Carnival Row: Tamzin Merchant on Playing Daenerys in THAT GoT Pilot

The last time we checked in with Carnival Row star and The Hatmakers author Tamzin Merchant (Salem, Supergirl), she was teasing what viewers can expect from Imogen Spurnrose during the second season of Amazon Prime's Orlando Bloom and Cara Delevingne-starring alt-Victorian fantasy drama. For this go-around, Merchant is reflecting back on her time as Daenerys Targaryen on HBO's Game of Thrones. What's that? Emilia Clarke is Daenerys Targaryen? Oh yeah, but before she was? Merchant held the role- at least for one outing. that "outing" was the 2009 pilot that was reportedly so bad that it inspired George RR Martin's infamous "Red Wedding" scene. Okay, we made that up… but it was reportedly so bad that it resulted in sweeping changes both in front of and behind the cameras that would result in the global phenomenon that's currently looking to spin-off a number of series. One of those changes was Merchant being released from her contract.

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Images: Amazon Prime/WarnerMedia

Speaking about the pilot publically for the first time, Merchant looks back on the experience now as a "great lesson" on a number of levels. "Shooting that pilot was a really great lesson," the Carnival Row actress explained during an interview with EW. "It was an affirmation about listening to my instincts and following them, because I tried to back out of that situation and, during the contract process, I did back out. I was talked back into it by some persuasive people. Then I found myself naked and afraid in Morocco and riding a horse that was clearly much more excited to be there than I was." Merchant is referencing her time filming the pilot overseas, where she had nude scenes with Jason Momoa's and a story from the set that a sex scene was interrupted by an aroused horse.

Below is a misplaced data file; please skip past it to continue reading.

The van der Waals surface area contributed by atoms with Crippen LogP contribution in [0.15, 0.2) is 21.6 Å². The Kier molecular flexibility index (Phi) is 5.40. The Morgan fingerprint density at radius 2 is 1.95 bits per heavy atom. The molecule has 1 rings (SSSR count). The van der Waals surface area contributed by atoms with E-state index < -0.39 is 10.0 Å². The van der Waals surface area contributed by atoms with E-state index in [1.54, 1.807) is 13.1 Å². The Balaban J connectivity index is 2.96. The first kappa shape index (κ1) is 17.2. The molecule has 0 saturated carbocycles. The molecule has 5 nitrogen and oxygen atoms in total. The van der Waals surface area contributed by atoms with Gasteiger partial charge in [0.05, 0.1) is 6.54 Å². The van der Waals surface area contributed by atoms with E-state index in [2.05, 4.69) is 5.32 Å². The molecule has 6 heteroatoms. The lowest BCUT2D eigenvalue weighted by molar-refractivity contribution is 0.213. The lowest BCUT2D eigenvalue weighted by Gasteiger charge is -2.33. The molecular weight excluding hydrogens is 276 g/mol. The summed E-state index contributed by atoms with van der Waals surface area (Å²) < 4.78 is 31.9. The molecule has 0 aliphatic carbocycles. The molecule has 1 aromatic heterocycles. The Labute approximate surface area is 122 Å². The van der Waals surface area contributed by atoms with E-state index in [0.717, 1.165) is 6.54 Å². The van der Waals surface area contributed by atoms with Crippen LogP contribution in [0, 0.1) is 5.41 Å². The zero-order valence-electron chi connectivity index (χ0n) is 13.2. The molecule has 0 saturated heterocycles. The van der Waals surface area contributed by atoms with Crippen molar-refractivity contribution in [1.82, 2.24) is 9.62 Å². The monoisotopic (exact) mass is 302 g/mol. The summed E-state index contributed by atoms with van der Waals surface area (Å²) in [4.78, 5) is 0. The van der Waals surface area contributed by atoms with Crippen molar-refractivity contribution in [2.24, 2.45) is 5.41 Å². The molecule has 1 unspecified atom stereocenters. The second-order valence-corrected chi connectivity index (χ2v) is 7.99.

The biggest lesson that Merchant learned from the experience? Trust her instincts first before others. "It was a lesson that if my guts are telling me a story isn't something I'm excited to tell, then I shouldn't try to be excited just because other people are telling me that I should be excited," she explained. "I didn't have any training as an actor, I only have my instincts. And what excites me and what drives me is a compelling story and a compelling character. So for me, 'Game of Thrones' was never that. I think it's a testament to Emilia Clarke for making that role iconic – she was obviously excited to tell that story, and she was epic and excellent. But for me, it wasn't in my heart to tell it."

Reflecting back more than ten years later, Merchant sees parting ways with the project was something that benefitted her creatively in the long-run. "If I hadn't been released from my contract – I think it would have taken me to a place far from the creative person that I am today. Also, if I was very rich and famous, I wouldn't have time to do all the things that my soul needs to do. Expressing myself creatively is a need that's more important than any amount of riches that I could have gained from that part," Merchant explained. "If I did I think I'd just distract myself – but that's just me, not anybody else; I think Emilia Clarke is amazing. I just wouldn't be the creator that I am today [like with the book]. I'm profoundly grateful to have claimed my own path to be carving it for myself."

Before production was shuttered, Carnival Row was keeping a nice, steady flow of news coming fans' way (even if it wasn't always the most positive). Jay Ali (USA Network's The Purge) is joining the series as Kaine, a Faerie allied with the Black Raven criminal gang alongside Delevingne's Vignette. Erik Oleson (Netflix's Daredevil) agreed to join as executive producer and showrunner, taking over the helm from first season showrunner Marc Guggenheim (who will still consult on the series and remain an executive producer). There was even a "creative differences" moment, with series co-creator Travis Beacham departing the series (co-created with Rene Echevarria) in what was reported as a "mutual decision" (though Beacham remains an executive producer).

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About Ray Flook

Serving as Television Editor since 2018, Ray began five years earlier as a contributing writer/photographer before being brought onto the core BC team in 2017.
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